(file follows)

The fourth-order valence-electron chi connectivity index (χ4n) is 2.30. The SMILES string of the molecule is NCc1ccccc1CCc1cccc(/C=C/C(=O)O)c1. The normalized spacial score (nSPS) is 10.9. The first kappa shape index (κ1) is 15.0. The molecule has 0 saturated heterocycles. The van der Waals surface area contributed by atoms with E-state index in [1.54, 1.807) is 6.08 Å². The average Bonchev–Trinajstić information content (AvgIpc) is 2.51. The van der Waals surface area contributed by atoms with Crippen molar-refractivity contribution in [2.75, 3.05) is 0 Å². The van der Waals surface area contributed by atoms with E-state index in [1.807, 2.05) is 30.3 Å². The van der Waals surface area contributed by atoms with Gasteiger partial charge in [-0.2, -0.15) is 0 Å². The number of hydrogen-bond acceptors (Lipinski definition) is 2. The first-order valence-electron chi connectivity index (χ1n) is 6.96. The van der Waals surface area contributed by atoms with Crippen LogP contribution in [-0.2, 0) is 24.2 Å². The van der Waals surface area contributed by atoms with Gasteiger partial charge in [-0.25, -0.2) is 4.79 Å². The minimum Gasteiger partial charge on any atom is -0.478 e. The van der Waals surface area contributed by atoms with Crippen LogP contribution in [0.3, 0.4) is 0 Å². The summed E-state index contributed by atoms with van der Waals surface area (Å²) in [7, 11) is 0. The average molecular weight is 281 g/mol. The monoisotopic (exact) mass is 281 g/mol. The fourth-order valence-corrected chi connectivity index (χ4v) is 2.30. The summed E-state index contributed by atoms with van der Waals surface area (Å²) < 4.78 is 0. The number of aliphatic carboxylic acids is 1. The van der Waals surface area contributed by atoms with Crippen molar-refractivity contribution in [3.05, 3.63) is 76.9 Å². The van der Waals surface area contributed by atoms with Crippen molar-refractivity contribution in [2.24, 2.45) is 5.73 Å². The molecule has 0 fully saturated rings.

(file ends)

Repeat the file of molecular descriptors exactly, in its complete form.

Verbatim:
The fourth-order valence-electron chi connectivity index (χ4n) is 2.30. The SMILES string of the molecule is NCc1ccccc1CCc1cccc(/C=C/C(=O)O)c1. The normalized spacial score (nSPS) is 10.9. The first kappa shape index (κ1) is 15.0. The molecule has 0 saturated heterocycles. The van der Waals surface area contributed by atoms with E-state index in [1.54, 1.807) is 6.08 Å². The average Bonchev–Trinajstić information content (AvgIpc) is 2.51. The van der Waals surface area contributed by atoms with Crippen molar-refractivity contribution in [2.75, 3.05) is 0 Å². The van der Waals surface area contributed by atoms with E-state index in [1.807, 2.05) is 30.3 Å². The van der Waals surface area contributed by atoms with Gasteiger partial charge in [-0.2, -0.15) is 0 Å². The number of hydrogen-bond acceptors (Lipinski definition) is 2. The first-order valence-electron chi connectivity index (χ1n) is 6.96. The van der Waals surface area contributed by atoms with Crippen LogP contribution in [-0.2, 0) is 24.2 Å². The van der Waals surface area contributed by atoms with Gasteiger partial charge in [-0.25, -0.2) is 4.79 Å². The minimum Gasteiger partial charge on any atom is -0.478 e. The van der Waals surface area contributed by atoms with Crippen LogP contribution in [0.3, 0.4) is 0 Å². The summed E-state index contributed by atoms with van der Waals surface area (Å²) in [7, 11) is 0. The average molecular weight is 281 g/mol. The monoisotopic (exact) mass is 281 g/mol. The fourth-order valence-corrected chi connectivity index (χ4v) is 2.30. The summed E-state index contributed by atoms with van der Waals surface area (Å²) < 4.78 is 0. The number of aliphatic carboxylic acids is 1. The van der Waals surface area contributed by atoms with Crippen molar-refractivity contribution in [3.05, 3.63) is 76.9 Å². The van der Waals surface area contributed by atoms with Crippen molar-refractivity contribution in [2.24, 2.45) is 5.73 Å². The molecule has 0 fully saturated rings.